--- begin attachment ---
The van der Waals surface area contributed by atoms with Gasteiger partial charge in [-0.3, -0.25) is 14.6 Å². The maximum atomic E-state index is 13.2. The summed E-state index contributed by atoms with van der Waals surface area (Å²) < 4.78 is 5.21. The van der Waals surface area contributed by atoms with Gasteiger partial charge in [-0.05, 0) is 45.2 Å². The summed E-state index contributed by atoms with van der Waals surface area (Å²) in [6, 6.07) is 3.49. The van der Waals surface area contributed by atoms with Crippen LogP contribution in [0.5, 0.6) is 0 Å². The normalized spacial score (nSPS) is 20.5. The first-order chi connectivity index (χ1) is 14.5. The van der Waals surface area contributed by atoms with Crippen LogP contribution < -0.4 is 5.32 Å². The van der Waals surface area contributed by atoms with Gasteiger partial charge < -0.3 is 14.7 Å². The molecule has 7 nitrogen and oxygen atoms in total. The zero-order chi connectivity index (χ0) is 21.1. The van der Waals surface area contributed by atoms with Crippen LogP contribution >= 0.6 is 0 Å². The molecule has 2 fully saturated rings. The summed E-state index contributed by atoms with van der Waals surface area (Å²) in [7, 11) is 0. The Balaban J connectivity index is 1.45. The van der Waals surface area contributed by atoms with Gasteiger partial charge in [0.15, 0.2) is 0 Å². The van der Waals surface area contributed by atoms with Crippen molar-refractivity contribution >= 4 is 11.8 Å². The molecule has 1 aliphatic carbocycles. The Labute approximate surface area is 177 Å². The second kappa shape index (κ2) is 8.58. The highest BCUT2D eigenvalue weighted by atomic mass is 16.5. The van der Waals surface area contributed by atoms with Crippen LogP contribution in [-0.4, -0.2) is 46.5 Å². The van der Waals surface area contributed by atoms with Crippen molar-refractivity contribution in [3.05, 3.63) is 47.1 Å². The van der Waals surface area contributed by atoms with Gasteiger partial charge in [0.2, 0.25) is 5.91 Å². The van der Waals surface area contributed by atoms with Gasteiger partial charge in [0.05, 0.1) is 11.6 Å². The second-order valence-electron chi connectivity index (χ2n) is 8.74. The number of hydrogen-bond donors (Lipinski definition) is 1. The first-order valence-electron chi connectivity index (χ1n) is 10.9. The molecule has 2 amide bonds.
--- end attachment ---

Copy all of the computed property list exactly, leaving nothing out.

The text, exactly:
The van der Waals surface area contributed by atoms with Gasteiger partial charge in [-0.3, -0.25) is 14.6 Å². The maximum atomic E-state index is 13.2. The summed E-state index contributed by atoms with van der Waals surface area (Å²) < 4.78 is 5.21. The van der Waals surface area contributed by atoms with Gasteiger partial charge in [-0.05, 0) is 45.2 Å². The summed E-state index contributed by atoms with van der Waals surface area (Å²) in [6, 6.07) is 3.49. The van der Waals surface area contributed by atoms with Crippen LogP contribution in [0.5, 0.6) is 0 Å². The normalized spacial score (nSPS) is 20.5. The first-order chi connectivity index (χ1) is 14.5. The van der Waals surface area contributed by atoms with Crippen LogP contribution < -0.4 is 5.32 Å². The van der Waals surface area contributed by atoms with Gasteiger partial charge < -0.3 is 14.7 Å². The molecule has 7 nitrogen and oxygen atoms in total. The zero-order chi connectivity index (χ0) is 21.1. The van der Waals surface area contributed by atoms with Crippen LogP contribution >= 0.6 is 0 Å². The molecule has 2 fully saturated rings. The summed E-state index contributed by atoms with van der Waals surface area (Å²) in [7, 11) is 0. The Balaban J connectivity index is 1.45. The van der Waals surface area contributed by atoms with Gasteiger partial charge in [0.15, 0.2) is 0 Å². The van der Waals surface area contributed by atoms with Crippen molar-refractivity contribution >= 4 is 11.8 Å². The molecule has 1 aliphatic carbocycles. The Labute approximate surface area is 177 Å². The second kappa shape index (κ2) is 8.58. The highest BCUT2D eigenvalue weighted by atomic mass is 16.5. The van der Waals surface area contributed by atoms with Crippen LogP contribution in [-0.4, -0.2) is 46.5 Å². The van der Waals surface area contributed by atoms with Crippen molar-refractivity contribution in [3.05, 3.63) is 47.1 Å². The van der Waals surface area contributed by atoms with Gasteiger partial charge in [0.2, 0.25) is 5.91 Å². The van der Waals surface area contributed by atoms with Gasteiger partial charge in [0.05, 0.1) is 11.6 Å². The second-order valence-electron chi connectivity index (χ2n) is 8.74. The number of hydrogen-bond donors (Lipinski definition) is 1. The first-order valence-electron chi connectivity index (χ1n) is 10.9. The molecule has 2 amide bonds.